Unterliederbach is located south of the A 66 and is connected with two junctions. The junction “Frankfurt-Höchst” (16) is on the city limits across Königsteiner Straße , while “Kelkheim” (15) is on Schmalkaldener Straße and is only accessible from or in the direction of the city center.

An important main street in north-south direction is, next to Königsteiner Straße, Liederbacher Straße.


The coherent development of Unterliederbach is roughly delimited by the Rhein-Main-Schnellweg ( A 66 ) in the north and by the tracks of the Königsteiner Bahn in the west, while it merges seamlessly with the development of Höchst in the southeast.

The Liederbach divides Unterliederbach into an east and a west part. The eastern part has a significantly higher population density.

Single building

Centennial Hall

The most famous building of the district, the Centennial Hall , was built by Hoechst AG and opened in 1963 (also in 1994 donated to the city). That is why it is still popularly known today, not quite correctly, Jahrhunderthalle Höchst .

Not far away is the Fraport Arena , where basketball , handball , tennis , boxing and other sports are played.

The baroque village church, the oldest building in the old town center, whose origins go back to the 12th century, is well preserved. The church has been Protestant since 1527. Nevertheless, the confessional from Catholic times is still in the church. However, there is no longer any confession in it. Rather, the small chamber on the right in front of the altar is used as a storage room. In the 17th century the church was redesigned in the baroque country style. The Nassau reformer Carl von Ibell (1780–1834) is buried in their cemetery.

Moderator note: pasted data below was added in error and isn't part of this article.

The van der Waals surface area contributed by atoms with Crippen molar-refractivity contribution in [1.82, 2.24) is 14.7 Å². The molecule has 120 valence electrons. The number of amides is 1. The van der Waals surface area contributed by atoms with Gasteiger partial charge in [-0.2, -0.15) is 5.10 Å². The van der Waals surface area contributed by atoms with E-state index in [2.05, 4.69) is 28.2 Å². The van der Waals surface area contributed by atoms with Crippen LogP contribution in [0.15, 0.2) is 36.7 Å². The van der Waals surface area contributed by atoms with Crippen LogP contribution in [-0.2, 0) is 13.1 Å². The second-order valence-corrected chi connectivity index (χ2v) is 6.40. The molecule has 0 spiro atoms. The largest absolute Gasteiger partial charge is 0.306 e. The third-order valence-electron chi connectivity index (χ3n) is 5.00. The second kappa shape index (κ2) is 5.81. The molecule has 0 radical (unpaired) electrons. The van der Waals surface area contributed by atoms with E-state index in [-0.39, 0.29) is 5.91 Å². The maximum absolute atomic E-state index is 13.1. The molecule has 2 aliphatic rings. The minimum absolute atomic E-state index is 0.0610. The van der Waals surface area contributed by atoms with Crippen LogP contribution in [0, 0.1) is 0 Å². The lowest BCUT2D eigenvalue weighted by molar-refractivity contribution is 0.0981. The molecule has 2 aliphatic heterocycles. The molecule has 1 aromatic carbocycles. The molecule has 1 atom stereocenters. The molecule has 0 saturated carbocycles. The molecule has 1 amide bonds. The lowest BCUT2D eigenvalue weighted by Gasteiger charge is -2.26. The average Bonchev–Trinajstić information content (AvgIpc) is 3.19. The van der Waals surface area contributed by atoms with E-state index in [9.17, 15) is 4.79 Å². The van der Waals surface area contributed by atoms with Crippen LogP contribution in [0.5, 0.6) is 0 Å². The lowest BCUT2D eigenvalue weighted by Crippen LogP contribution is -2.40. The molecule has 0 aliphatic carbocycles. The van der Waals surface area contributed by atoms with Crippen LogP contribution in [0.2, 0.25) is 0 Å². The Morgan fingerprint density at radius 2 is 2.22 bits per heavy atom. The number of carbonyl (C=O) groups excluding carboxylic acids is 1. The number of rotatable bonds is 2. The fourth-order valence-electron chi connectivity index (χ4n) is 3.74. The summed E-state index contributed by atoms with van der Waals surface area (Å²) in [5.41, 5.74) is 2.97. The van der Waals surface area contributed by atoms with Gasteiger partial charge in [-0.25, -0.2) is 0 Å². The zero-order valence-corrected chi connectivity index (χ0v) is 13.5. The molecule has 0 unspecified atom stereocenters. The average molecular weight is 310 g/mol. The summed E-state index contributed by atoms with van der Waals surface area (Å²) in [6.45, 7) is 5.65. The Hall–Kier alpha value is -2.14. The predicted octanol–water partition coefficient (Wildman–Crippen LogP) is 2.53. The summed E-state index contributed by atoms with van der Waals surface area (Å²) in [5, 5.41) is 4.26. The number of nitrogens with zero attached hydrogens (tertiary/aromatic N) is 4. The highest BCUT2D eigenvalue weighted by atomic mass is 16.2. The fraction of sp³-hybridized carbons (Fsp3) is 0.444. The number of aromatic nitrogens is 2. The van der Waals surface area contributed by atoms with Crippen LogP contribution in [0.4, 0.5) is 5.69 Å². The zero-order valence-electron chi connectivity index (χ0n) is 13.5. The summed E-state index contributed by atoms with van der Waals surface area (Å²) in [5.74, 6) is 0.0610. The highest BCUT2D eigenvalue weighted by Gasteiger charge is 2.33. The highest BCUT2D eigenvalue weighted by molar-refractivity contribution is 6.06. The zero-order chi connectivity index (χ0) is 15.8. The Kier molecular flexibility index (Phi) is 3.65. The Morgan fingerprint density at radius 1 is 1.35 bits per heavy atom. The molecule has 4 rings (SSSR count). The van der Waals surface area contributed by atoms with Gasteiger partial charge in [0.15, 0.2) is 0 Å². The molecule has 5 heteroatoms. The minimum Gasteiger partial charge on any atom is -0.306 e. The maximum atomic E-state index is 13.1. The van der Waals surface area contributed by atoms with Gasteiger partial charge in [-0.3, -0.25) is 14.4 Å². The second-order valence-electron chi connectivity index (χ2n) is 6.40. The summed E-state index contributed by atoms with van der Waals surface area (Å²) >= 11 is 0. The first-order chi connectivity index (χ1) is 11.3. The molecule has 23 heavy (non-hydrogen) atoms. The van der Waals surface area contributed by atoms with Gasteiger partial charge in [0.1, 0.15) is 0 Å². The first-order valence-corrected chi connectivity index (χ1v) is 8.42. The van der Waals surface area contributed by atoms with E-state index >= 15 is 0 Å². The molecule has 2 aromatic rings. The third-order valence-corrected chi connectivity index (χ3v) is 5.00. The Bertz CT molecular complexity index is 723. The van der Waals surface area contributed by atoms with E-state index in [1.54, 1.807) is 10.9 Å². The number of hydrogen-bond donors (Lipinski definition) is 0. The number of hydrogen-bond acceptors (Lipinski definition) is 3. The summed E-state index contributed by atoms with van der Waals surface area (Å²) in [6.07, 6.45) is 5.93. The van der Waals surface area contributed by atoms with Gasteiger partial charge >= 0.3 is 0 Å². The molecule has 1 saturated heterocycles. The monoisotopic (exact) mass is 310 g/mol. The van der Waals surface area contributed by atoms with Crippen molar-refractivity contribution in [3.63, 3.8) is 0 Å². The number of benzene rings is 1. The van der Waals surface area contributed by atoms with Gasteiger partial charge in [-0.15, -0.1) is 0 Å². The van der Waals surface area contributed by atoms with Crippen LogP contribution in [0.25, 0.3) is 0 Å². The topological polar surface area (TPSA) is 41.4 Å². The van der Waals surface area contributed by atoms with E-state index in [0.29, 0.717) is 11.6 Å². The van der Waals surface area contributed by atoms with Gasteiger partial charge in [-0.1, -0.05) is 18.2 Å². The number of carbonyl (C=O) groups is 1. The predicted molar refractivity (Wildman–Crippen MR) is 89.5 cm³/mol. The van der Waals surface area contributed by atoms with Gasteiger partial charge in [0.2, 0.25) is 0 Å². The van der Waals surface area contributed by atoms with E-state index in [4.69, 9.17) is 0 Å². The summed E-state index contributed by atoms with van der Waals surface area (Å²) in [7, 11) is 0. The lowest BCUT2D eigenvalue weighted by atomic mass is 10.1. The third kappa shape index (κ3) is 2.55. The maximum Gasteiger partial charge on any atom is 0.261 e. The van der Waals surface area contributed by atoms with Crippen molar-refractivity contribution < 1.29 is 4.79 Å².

The Stephanuskirche was consecrated in 1964.

Building ensembles

At the beginning of the 1970s, the almost one kilometer long development between the A 66 and Cheruskerweg was completed. The high-rise buildings located directly on the motorway also became an essential part of the local noise protection concept. The original, extremely significant color scheme of the building series, in very strong red, yellow and green tones, has since faded strongly and appears almost pastel.


The Unterliederbach cemetery is on the other side of the motorway and is closed. A large number of graves are listed as historical monuments. The so-called "Old Cemetery" was opened in 1873 by the independent rural community of Unterliederbach. After being incorporated into Höchst in 1917, it was closed again in 1925. Only the owners of shopping graves (old farming families) still have access to grave maintenance. When the motorway was expanded in the 1960s, the cemetery lost 35% of its area and many graves were leveled. The main entrance, which led to the motorway, was bricked up and a side entrance opened.


  • Paul Graubner (1892–1932), District Administrator of the Altena district
  • Heinz Willmann (1906–1991), politician (KPD / SED), functionary, diplomat, ambassador of the GDR, among others in the ČSSR (1966–1967)
  • Karl Leo Schneeweis (* 1940), city ​​elder , former chairman of the association.
  • Heinz Alexander (* 1948), chairman of the Unterliederbach regional council, former head of the social district, author of booklets on Unterliederbach.
  • Harald Krämer (* 1964), soccer player
  • Marko Marin (* 1989), football player

Web links

Commons : Frankfurt-Unterliederbach  - Album with pictures, videos and audio files